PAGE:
The plight of civilians left in the city has worsened, with water cut off for over two months and shortages of food, leaving many of those remaining living on canned foods.

‘Buildings full of civilians’

“There are buildings full of civilians who are trying to get away from the front lines,” Observatory's director Rami Abdel Rahman told the AFP news agency.

The coalition says avoiding civilian casualties is its “highest priority". Coalition spokesman Ryan Dillon told AFP that the latest allegations of civilian deaths would be taken seriously and investigated.  He said the coalition had stepped up its strikes in Raqqa since a US-backed offensive successfully ousted ISIS from Mosul in neighbouring Iraq, freeing up aircraft.

The coalition, which operates in both countries, earlier this month acknowledged the deaths of 624 civilians in its strikes in Syria and Iraq since 2014, but rights groups say the number is much higher.  

The SDF’s Arab and Kurdish fighters broke into Raqqa in early June after spending months chipping away at ISIS-held territory in the surrounding province.  Asked about the escalating civilian toll in recent days, SDF spokesman Talal Sello told AFP his forces were striving to avoid casualties.  

“One of the major reasons for the slow progress in the Raqqa fight is the preserving of civilian lives and avoiding massive losses among them,” Mr Sello said.  He blamed ISIS for using civilians as “human shields".

“We have opened up safe routes for civilians to cross securely towards areas controlled by our forces, who are rescuing civilians almost daily and transferring them to safe places.”

The UN’s humanitarian pointman for Syria, Mr Jan Egeland, has said ISIS-held territory in Raqqa city is now “the worst place” in the war-torn country.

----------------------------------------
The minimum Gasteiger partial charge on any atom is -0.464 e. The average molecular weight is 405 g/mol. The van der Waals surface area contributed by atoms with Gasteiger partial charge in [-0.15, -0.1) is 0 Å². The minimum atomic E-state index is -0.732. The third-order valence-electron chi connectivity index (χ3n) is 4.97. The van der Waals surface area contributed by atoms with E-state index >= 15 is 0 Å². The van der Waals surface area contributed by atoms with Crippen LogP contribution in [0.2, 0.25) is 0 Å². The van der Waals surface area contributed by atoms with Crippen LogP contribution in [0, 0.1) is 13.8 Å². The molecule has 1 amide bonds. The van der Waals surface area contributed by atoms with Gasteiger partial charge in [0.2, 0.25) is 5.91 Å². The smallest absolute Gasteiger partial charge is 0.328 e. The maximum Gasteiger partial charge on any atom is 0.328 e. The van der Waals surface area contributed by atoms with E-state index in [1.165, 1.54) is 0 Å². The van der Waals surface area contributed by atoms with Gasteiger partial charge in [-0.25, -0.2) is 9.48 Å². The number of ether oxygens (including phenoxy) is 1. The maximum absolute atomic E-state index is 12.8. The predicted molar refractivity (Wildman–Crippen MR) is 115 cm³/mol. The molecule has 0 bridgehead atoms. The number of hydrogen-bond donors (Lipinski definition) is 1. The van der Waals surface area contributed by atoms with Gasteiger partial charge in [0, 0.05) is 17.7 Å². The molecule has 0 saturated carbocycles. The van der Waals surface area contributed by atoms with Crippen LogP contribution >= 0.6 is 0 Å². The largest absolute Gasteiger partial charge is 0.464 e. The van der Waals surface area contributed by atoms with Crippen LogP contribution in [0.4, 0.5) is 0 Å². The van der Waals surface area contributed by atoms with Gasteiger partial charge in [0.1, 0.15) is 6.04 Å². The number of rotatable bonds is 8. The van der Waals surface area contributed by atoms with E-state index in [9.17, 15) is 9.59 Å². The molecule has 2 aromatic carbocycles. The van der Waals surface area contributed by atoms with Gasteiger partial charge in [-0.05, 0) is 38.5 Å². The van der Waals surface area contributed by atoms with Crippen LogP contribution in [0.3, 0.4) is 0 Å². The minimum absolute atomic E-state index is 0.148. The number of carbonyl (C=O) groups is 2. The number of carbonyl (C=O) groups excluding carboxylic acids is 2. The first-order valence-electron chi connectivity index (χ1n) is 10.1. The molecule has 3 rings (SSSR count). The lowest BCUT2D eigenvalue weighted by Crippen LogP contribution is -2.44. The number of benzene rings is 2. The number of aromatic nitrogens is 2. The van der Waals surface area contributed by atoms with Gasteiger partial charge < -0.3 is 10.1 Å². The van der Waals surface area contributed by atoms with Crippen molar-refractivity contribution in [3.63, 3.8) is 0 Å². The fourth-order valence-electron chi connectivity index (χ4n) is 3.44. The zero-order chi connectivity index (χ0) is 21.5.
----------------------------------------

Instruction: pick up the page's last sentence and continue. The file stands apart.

Civilians, including women and children, must dodge sniper fire, ISIS-laid mines, and coalition bombardment to make it out alive.  

Extremists’ days ‘numbered’

RBSS also reported heavy raids in recent days, and said those killed since Sunday included entire families and people displaced to Raqqa from other parts of Syria.  

“Unfortunately, civilians have no way to protect themselves,” said RBSS’ Husaam Essa.  “All they can do is try to hide in whatever shelter they can and avoid going out into the street as much as possible,” he told AFP.  

More than 330,000 people have been killed since Syria’s conflict erupted in March 2011 with protests against President Bashar al-Assad.  After ISIS seized Raqqa in 2014, the city became synonymous with the group’s most brutal practices, including beheadings and public executions.  

It served as the extremist faction’s de facto capital in Syria, alongside its twin pivot Mosul in Iraq.  After ousting ISIS from Mosul, Iraqi forces are now battling the extremists in Tal Afar, the group’s last major bastion in northern Iraq.  

US Defence Secretary James Mattis arrived in Baghdad on Tuesday for talks with top Iraqi officials on keeping the pressure up on ISIS.  “ISIS’ days are certainly numbered, but it’s not over yet and it’s not going to be over anytime soon,” he said.